Over the next couple of days, we rented a car and attempted to see every single site of interest on all of Cat Island. No, that’s not really an exaggeration. Since there’s only one real road on the island, we couldn’t really get lost, but it was a bit of a trick to figure out where we were at any given moment! First we headed south, and pulled over at Sweet Tambrin restaurant, where Daisy Mae sold homemade papaya hot sauces and jams, and served a killer papaya smoothie. She has marine biology students from Eckerd College in St. Petersburg stay with her for three weeks every year, performing research.

We explored the Greenwood Beach Resort, one of the most beautiful long beaches I’ve seen outside of a national park. If you find yourself on Cat Island without a sailboat, stay here!

Heading back north, we stopped at the Bat Cave. True to its name, it was filled with sleeping bags. Not so sleepy when we disturbed them with noise and cell phone flash lights!

After lunch at Sunshine Restaurant, we stopped for drinks at a stone bar so New, it didn’t yet have a name or a sign. But it did have a lovely view over the crashing waves, and a fairly big crowd for a weekday afternoon. We talked with the two customs officers from Nassau who had been assigned to Cat Island since January. Talked about their home islands, their favorite spots on Cat, and the difficulties of being stations so far away from their families. After a long chat, they treated us to a round of drinks and I gave them our boat card. Did I mention how amazingly kind and friendly everyone we met on Cat Island was?

Further north, we truly got off the beaten path, in order to explore Great Crown Cave. We’d read that Cat Island is riddled with caves, some opening to the ocean, and some you could hike to. But we couldn’t find any maps of detailed directions. One guide book said, “stop at the C and S farm supply store, and ask for Mr. Gaiter.” So, we did! He was sitting on a step right outside the store, and Sharon got out to ask for directions. It was a bit complicated; something like “go back the way you came, turn at the Ebeneezer Church, keep following the dirt road over a few hills, don’t turn at any of the turns, and when you get to the end of the road, the entrance is nearby.” Of course, he also said, “The Cave is three miles long. If you get lost in there, they won’t find you for weeks.” Our intrepid group of adventurers was not deterred. However, our rental mini van was not quite up to the dirt road. We went as far as the van could manage, got out and started walking, followed an unmarked dirt trail, and lo and behold! We found the cave! Or at least a hole in the ground with a rope leading down to what was probably a cave. We peer pressured each other to climb down and explore a bit by cell phone light. I was the voice of reason who stayed within view on the light of the entrance calling out, “don’t go much further Mike” while he kept going to ” just one more cavern”. I have to admit it was a pretty cool natural experience, and we tried our best to get good photos of the stalagmites and stalactites in all of their glory.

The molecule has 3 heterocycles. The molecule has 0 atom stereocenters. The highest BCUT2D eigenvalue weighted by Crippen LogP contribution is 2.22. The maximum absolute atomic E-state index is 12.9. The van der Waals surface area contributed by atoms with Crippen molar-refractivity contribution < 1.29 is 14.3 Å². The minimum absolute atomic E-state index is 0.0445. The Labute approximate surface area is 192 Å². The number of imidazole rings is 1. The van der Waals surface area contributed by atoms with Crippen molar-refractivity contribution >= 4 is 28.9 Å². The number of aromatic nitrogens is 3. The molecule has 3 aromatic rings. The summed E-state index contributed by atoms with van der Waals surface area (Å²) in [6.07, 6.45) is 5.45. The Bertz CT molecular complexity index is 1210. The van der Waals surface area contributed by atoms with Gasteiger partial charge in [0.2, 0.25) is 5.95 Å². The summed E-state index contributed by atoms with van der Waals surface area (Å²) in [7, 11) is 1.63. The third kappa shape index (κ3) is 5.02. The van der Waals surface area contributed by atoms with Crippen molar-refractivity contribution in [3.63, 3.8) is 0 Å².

North again to Shanna’s Cove, another absolutely lovely small resort. If you find yourself on Cat Island without a sailboat, stay here too! The owner, Gabi, was lovely and talked to us for quite a while about what it was like to buy a property in the Bahamas and design a build a resort. Her homemade pizzas looked amazing! From there, we hiked to Man o War Point, where the sound and the ocean meet with a crash.

After returning the rental van we decided to relocate the big boats from the New Bight anchorage to Rolleez resort anchorage, in the hopes of a calmer night and less rocking and rolling. Z-Rays was already at that anchorage, so Orion took Drew on board, and Sanitas took Sharon, and we had a fun race of about 6 miles to the next harbor. Wind was perfect and Sanitas won! (Although Capt. Bob or Orion later said he didn’t know it was a race. Harrumph.)

7 thoughts on “A few days on Cat Island

  1. Pingback: The Highlights Reel | What Floats Our Boat